Having worked for nonprofits myself, I could identify with her experience working at the YMCA and so much more. She recounts growing up in the suburbs, starting her marriage and career — and does it all with hilarious honesty. The woman is brave enough to have a chapter entitled “Remembrances of Being a Little Bit Fat” and share a school photo of herself sporting a ’70s shag haircut.
The book is laugh-out-loud funny. You wouldn’t expect any less from a graduate of Chicago’s improvisational comedy icon, The Second City. Even better, it shares good advice based on the rules of improv:
Rule #1 – Always agree and say YES.
“[It] reminds you to ‘respect what your partner has created’ and to at least start from an open-minded place. Start with a YES and see where that takes you.”
Rule #2 – Don’t just say yes, but say YES, AND
“[It] means don’t be afraid to contribute. It’s your responsibility to contribute. Always make sure you’re adding something to the discussion.”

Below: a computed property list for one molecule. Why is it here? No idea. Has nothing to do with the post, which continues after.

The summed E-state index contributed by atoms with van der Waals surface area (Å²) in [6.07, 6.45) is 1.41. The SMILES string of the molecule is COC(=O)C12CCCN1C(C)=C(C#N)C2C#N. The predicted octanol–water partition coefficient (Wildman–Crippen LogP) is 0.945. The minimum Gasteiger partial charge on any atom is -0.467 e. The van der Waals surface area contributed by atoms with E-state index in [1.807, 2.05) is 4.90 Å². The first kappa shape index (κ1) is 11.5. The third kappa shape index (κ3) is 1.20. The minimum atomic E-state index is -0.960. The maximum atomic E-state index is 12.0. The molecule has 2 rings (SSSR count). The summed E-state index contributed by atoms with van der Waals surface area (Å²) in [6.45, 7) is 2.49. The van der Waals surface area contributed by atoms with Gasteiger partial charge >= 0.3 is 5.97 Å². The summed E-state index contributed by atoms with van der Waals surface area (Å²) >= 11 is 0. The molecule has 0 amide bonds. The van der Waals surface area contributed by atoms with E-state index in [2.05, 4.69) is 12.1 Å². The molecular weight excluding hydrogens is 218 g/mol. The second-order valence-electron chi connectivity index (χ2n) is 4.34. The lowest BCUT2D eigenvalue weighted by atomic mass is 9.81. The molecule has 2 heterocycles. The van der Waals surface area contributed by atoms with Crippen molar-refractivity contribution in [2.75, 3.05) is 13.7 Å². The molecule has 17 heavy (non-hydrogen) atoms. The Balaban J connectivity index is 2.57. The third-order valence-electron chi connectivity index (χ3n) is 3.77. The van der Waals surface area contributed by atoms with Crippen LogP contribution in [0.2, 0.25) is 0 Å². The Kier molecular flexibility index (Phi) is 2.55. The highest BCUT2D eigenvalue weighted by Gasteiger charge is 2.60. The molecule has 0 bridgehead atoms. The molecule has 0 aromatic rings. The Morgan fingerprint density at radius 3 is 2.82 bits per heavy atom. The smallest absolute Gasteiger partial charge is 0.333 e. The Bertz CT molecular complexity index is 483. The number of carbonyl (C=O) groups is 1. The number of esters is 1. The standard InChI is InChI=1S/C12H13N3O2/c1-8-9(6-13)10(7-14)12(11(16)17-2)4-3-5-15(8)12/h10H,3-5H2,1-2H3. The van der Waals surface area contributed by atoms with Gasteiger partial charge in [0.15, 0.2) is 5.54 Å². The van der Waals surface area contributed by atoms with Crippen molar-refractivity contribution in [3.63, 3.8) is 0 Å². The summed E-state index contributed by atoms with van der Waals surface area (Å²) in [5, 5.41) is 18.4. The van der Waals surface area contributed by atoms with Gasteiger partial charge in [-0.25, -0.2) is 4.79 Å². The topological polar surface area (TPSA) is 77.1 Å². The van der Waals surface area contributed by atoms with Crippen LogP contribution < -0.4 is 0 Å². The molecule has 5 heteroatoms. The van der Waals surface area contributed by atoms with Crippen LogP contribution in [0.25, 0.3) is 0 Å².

Rule #3 – Make statements (a.k.a. Don’t ask so many questions.)
“Whatever the problem, be part of the solution. Don’t just sit around raising questions and pointing out obstacles…No one wants to go to a doctor who says, ‘I’m going to be your surgeon?‘”
Rule #4 – There are no mistakes, only beautiful happy accidents.
“Many of the world’s greatest discoveries have been by accident. I mean, look at the Reese’s Peanut Butter Cup, or Botox.”
These rules lay the foundation for great comedy. And because life is basically one long improvisation, they work well no matter where you apply them.
Bossypants is definitely worth a read. It’s funny, and gives many helpful tips along the way, such as these for women trying to make it in a male-dominated workplace:”No pigtails, no tubetops. Cry sparingly.”
Well said, Tina.